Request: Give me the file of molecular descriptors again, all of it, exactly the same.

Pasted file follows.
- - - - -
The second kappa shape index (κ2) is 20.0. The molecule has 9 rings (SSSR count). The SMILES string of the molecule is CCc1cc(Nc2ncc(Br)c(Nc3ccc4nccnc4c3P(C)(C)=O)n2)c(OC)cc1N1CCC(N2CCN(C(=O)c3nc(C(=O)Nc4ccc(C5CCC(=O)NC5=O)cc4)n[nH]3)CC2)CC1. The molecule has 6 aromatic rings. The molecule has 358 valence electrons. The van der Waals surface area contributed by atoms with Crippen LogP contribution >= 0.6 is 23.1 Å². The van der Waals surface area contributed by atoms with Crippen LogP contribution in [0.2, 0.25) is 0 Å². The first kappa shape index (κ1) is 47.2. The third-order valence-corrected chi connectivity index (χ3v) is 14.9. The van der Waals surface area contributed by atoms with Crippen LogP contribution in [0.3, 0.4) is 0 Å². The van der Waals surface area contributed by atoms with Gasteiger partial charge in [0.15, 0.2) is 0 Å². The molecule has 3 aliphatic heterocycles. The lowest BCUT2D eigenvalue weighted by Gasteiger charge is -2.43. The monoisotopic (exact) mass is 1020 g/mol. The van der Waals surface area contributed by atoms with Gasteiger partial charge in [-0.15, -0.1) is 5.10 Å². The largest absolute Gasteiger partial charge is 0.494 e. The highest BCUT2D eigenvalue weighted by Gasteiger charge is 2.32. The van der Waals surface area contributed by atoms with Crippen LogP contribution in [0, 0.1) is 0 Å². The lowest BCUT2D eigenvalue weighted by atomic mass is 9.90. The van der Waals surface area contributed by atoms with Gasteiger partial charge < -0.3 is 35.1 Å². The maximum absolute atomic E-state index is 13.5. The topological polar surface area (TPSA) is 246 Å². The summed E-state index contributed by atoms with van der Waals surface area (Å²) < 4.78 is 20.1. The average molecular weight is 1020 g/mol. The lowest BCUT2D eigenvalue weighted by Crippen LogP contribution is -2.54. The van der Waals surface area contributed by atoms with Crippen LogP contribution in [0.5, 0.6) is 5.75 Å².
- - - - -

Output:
The second kappa shape index (κ2) is 20.0. The molecule has 9 rings (SSSR count). The SMILES string of the molecule is CCc1cc(Nc2ncc(Br)c(Nc3ccc4nccnc4c3P(C)(C)=O)n2)c(OC)cc1N1CCC(N2CCN(C(=O)c3nc(C(=O)Nc4ccc(C5CCC(=O)NC5=O)cc4)n[nH]3)CC2)CC1. The molecule has 6 aromatic rings. The molecule has 358 valence electrons. The van der Waals surface area contributed by atoms with Crippen LogP contribution >= 0.6 is 23.1 Å². The van der Waals surface area contributed by atoms with Crippen LogP contribution in [0.2, 0.25) is 0 Å². The first kappa shape index (κ1) is 47.2. The third-order valence-corrected chi connectivity index (χ3v) is 14.9. The van der Waals surface area contributed by atoms with Crippen LogP contribution in [0.3, 0.4) is 0 Å². The van der Waals surface area contributed by atoms with Gasteiger partial charge in [0.15, 0.2) is 0 Å². The molecule has 3 aliphatic heterocycles. The lowest BCUT2D eigenvalue weighted by Gasteiger charge is -2.43. The monoisotopic (exact) mass is 1020 g/mol. The van der Waals surface area contributed by atoms with Gasteiger partial charge in [-0.15, -0.1) is 5.10 Å². The largest absolute Gasteiger partial charge is 0.494 e. The highest BCUT2D eigenvalue weighted by Gasteiger charge is 2.32. The van der Waals surface area contributed by atoms with Crippen LogP contribution in [0, 0.1) is 0 Å². The lowest BCUT2D eigenvalue weighted by atomic mass is 9.90. The van der Waals surface area contributed by atoms with Gasteiger partial charge < -0.3 is 35.1 Å². The maximum absolute atomic E-state index is 13.5. The topological polar surface area (TPSA) is 246 Å². The summed E-state index contributed by atoms with van der Waals surface area (Å²) < 4.78 is 20.1. The average molecular weight is 1020 g/mol. The lowest BCUT2D eigenvalue weighted by Crippen LogP contribution is -2.54. The van der Waals surface area contributed by atoms with Crippen LogP contribution in [0.5, 0.6) is 5.75 Å².